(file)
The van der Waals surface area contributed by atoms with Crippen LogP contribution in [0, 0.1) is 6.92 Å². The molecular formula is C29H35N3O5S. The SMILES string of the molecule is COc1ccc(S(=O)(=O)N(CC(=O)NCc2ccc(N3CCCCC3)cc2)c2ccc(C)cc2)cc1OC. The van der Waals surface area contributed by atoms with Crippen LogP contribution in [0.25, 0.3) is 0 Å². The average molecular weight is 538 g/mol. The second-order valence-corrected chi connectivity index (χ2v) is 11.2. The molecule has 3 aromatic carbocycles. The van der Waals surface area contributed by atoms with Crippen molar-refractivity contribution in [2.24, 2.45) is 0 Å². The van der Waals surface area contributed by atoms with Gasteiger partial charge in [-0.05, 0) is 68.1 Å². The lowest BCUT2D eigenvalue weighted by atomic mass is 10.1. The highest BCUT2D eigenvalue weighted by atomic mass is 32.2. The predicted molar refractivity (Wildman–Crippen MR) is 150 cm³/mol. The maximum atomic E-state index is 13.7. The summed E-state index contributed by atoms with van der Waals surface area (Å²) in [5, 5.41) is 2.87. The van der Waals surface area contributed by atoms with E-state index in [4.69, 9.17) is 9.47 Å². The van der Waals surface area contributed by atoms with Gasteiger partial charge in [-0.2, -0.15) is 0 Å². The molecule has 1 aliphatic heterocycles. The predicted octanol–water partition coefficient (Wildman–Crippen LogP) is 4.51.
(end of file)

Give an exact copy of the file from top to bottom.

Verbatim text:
The van der Waals surface area contributed by atoms with Crippen LogP contribution in [0, 0.1) is 6.92 Å². The molecular formula is C29H35N3O5S. The SMILES string of the molecule is COc1ccc(S(=O)(=O)N(CC(=O)NCc2ccc(N3CCCCC3)cc2)c2ccc(C)cc2)cc1OC. The van der Waals surface area contributed by atoms with Crippen LogP contribution in [0.25, 0.3) is 0 Å². The average molecular weight is 538 g/mol. The second-order valence-corrected chi connectivity index (χ2v) is 11.2. The molecule has 3 aromatic carbocycles. The van der Waals surface area contributed by atoms with Crippen molar-refractivity contribution in [2.24, 2.45) is 0 Å². The van der Waals surface area contributed by atoms with Gasteiger partial charge in [-0.05, 0) is 68.1 Å². The lowest BCUT2D eigenvalue weighted by atomic mass is 10.1. The highest BCUT2D eigenvalue weighted by atomic mass is 32.2. The predicted molar refractivity (Wildman–Crippen MR) is 150 cm³/mol. The maximum atomic E-state index is 13.7. The summed E-state index contributed by atoms with van der Waals surface area (Å²) in [5, 5.41) is 2.87. The van der Waals surface area contributed by atoms with E-state index in [4.69, 9.17) is 9.47 Å². The van der Waals surface area contributed by atoms with Gasteiger partial charge in [-0.2, -0.15) is 0 Å². The molecule has 1 aliphatic heterocycles. The predicted octanol–water partition coefficient (Wildman–Crippen LogP) is 4.51.